McDonald start-up GetSwift starts share trading

Initial public offering of former AFL player’s IT company closes early ‘due to demand’

McDonald start-up GetSwift starts share trading
Joel Macdonald is expansion-minded about GetSwift.


Former Melbourne Demons AFL player Joel Macdonald’s delivery and tracking software firm, GetSwift, is listed and had debuted on the Australian Securities Exchange (ASX).

GetSwift, which trades under the ticker code GSW, had its $5 million initial public offering (IPO) of shares at 20 cent each oversubscribed and the sale period was ended early, the company says.

By midday, it was trading at 27.5 cents.

Transport and logistics IT firms have proved popular, whether listed or not, and though presently more modest than internationally focused software firm WiseTech, which listed earlier this year, is bound to be viewed by market as a point of comparison.

"The level of demand we have seen for the IPO is reflective of what we have already achieved as a business as well as a recognition of the potential of our solution, which has the ability to transform urban logistics," Macdonald says.

"The successful capital raising and listing on the Australian Securities Exchange provides the platform to progress our strategy and continue to expand our operations as we solve the last-mile delivery problem for companies across the globe."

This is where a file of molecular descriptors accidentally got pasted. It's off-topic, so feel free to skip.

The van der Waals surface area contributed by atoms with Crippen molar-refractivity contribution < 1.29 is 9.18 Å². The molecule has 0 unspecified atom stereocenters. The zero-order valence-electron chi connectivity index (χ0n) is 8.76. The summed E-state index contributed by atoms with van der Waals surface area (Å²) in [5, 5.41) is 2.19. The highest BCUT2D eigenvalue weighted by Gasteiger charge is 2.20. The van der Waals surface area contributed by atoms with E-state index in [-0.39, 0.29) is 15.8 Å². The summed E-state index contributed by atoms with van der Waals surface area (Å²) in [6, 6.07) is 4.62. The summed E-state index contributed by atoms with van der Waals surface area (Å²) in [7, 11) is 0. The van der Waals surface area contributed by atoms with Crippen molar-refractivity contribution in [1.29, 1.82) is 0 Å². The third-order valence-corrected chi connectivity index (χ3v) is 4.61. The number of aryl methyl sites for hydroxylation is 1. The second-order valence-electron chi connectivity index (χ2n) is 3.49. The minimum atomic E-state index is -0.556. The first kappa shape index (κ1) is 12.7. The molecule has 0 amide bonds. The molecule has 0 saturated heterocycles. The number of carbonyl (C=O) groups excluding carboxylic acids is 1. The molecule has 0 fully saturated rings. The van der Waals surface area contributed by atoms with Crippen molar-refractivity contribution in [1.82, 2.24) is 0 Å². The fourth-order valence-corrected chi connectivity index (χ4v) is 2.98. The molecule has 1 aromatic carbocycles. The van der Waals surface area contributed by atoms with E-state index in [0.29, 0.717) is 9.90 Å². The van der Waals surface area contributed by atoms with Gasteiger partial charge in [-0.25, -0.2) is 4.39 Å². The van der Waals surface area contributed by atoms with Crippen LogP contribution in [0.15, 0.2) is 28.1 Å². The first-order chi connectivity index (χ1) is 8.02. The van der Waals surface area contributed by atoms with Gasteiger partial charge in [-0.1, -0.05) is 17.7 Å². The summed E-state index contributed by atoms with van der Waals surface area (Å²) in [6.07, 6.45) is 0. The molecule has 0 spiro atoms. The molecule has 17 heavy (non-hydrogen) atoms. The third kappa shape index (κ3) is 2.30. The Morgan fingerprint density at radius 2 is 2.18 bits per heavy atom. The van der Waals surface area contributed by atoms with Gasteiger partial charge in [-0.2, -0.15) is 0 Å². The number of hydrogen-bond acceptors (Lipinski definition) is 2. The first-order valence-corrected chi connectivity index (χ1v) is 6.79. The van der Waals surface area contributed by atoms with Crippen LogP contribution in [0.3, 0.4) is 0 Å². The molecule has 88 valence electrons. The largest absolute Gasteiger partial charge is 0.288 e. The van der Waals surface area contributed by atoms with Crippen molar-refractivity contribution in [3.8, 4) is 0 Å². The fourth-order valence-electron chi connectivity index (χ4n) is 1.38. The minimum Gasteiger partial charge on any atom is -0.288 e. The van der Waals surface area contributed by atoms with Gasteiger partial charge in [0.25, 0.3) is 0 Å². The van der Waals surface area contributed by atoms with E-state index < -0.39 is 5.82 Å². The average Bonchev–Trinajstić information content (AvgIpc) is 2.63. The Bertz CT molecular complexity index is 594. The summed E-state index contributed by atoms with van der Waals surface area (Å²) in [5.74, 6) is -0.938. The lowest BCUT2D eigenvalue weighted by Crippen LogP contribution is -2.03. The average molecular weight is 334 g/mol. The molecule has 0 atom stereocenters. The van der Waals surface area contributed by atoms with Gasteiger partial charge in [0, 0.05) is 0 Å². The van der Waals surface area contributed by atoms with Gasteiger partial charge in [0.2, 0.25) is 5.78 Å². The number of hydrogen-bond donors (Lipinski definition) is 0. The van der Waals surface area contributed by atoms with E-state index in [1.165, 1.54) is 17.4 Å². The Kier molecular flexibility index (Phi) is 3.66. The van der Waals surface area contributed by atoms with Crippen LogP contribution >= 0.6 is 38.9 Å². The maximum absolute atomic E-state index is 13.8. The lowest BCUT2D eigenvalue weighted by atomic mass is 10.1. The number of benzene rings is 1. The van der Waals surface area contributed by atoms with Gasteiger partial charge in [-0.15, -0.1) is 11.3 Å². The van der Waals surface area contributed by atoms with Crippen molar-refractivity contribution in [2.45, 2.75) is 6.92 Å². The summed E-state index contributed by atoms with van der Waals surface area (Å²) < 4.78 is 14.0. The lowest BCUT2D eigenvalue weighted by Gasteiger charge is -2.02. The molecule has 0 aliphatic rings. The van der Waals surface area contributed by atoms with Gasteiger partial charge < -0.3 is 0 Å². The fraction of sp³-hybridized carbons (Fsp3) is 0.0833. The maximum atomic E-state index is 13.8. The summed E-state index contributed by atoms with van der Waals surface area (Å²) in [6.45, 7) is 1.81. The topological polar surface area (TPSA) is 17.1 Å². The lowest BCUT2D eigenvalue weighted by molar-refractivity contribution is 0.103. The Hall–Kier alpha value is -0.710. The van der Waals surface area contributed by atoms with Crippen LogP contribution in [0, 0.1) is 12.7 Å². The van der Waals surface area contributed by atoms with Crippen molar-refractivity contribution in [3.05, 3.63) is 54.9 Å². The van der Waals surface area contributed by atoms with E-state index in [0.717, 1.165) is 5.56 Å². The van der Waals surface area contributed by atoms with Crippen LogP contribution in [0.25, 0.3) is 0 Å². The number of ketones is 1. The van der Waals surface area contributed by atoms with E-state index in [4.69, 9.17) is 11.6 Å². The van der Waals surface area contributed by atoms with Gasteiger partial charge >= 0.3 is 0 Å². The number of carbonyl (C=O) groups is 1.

Cygnet Capital led the IPO and "the fundraising received strong support from leading domestic and international institutional investors including Regal Emerging Companies Fund", GetSwift says.

"The funds raised under the IPO will be used to fulfil the demand for the service as well as expand the scale of GetSwift’s existing operations globally."

It has pledged to spend $1.65 million on sales and marketing, $1.5 million on research and development, $1.3 million on general and administrative costs and $550,000 on the

When Macdonald spoke to ATN 12 months ago, the firm then known as Swift had already branched out into the US.

"America has an appetite for this where they want to move quickly and they don’t want to spend a year or two years building the software, they want to partner with people who have experience in this field so they can focus on growing their business," he said at the time.

"We’re coming across companies in the US from a scale perspective that I’ve never heard from but are doing more volumes than most big guys here in Australia, so the market opportunity is huge over there."

Now it reports doing business in "over 300 cities in more than 50 countries and more than 30 industry verticals, including courier & messenger, food and beverage distribution services, restaurant deliveries, removal services, groceries companies, florist delivery groups, parcel services companies and more".

The customer base it notes includes JustEat, drinks giant Lion, QSRH, Mitre10 and Little Caesars Pizza.

The company has assembled what appears a strong management and board line-up, including former Qantas and CIMIC chief information officer Jamila Gordon as a non-executive director.

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